# R Language Speeding tough-to-vectorize for loops with Rcpp

## Example

Consider the following tough-to-vectorize for loop, which creates a vector of length `len` where the first element is specified (`first`) and each element `x_i` is equal to `cos(x_{i-1} + 1)`:

``````repeatedCosPlusOne <- function(first, len) {
x <- numeric(len)
x <- first
for (i in 2:len) {
x[i] <- cos(x[i-1] + 1)
}
return(x)
}
``````

This code involves a for loop with a fast operation (`cos(x[i-1]+1)`), which often benefit from vectorization. However, it is not trivial to vectorize this operation with base R, since R does not have a "cumulative cosine of x+1" function.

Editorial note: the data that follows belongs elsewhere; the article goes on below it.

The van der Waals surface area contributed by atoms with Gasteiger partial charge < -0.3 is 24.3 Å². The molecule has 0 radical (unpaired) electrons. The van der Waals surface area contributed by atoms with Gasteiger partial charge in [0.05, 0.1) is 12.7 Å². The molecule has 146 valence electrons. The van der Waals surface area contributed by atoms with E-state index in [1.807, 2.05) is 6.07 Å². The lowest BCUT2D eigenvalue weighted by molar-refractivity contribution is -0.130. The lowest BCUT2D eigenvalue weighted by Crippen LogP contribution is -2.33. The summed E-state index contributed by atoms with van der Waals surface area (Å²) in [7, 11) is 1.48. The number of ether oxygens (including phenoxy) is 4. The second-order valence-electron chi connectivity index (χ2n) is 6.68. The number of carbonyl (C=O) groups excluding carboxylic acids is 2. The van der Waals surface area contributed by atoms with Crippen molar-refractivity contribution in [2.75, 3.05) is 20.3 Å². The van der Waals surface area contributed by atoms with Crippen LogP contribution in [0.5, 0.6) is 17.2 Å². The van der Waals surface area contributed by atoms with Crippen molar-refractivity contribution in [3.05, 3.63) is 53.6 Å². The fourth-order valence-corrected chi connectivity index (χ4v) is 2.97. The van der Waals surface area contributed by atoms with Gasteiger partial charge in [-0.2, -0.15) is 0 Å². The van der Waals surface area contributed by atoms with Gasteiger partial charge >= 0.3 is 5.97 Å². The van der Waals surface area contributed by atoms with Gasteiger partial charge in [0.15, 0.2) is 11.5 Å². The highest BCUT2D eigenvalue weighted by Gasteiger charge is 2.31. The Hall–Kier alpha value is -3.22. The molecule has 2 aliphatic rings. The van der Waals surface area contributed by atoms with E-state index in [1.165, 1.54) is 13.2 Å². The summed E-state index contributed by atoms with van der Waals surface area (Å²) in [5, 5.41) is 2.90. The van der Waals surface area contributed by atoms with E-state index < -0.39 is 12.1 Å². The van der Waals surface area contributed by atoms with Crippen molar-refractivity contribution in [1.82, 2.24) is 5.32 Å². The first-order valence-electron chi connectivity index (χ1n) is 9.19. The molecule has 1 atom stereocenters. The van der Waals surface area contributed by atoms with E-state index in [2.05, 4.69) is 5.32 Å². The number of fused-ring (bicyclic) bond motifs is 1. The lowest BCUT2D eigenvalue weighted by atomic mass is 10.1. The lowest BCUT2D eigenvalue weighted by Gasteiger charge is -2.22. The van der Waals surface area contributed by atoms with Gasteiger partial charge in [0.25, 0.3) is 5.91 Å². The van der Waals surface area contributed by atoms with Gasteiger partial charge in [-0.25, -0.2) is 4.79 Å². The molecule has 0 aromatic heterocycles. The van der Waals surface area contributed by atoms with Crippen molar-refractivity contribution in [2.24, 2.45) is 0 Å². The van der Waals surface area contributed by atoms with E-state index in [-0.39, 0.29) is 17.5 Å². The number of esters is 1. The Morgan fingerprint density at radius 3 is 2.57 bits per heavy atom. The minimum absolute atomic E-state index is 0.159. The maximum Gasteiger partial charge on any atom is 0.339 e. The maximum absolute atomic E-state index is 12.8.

One possible approach to speeding this function would be to implement it in C++, using the Rcpp package:

``````library(Rcpp)
cppFunction("NumericVector repeatedCosPlusOneRcpp(double first, int len) {
NumericVector x(len);
x = first;
for (int i=1; i < len; ++i) {
x[i] = cos(x[i-1]+1);
}
return x;
}")
``````

This often provides significant speedups for large computations while yielding the exact same results:

``````all.equal(repeatedCosPlusOne(1, 1e6), repeatedCosPlusOneRcpp(1, 1e6))
#  TRUE
system.time(repeatedCosPlusOne(1, 1e6))
#    user  system elapsed
#   1.274   0.015   1.310
system.time(repeatedCosPlusOneRcpp(1, 1e6))
#    user  system elapsed
#   0.028   0.001   0.030
``````

In this case, the Rcpp code generates a vector of length 1 million in 0.03 seconds instead of 1.31 seconds with the base R approach. PDF - Download R Language for free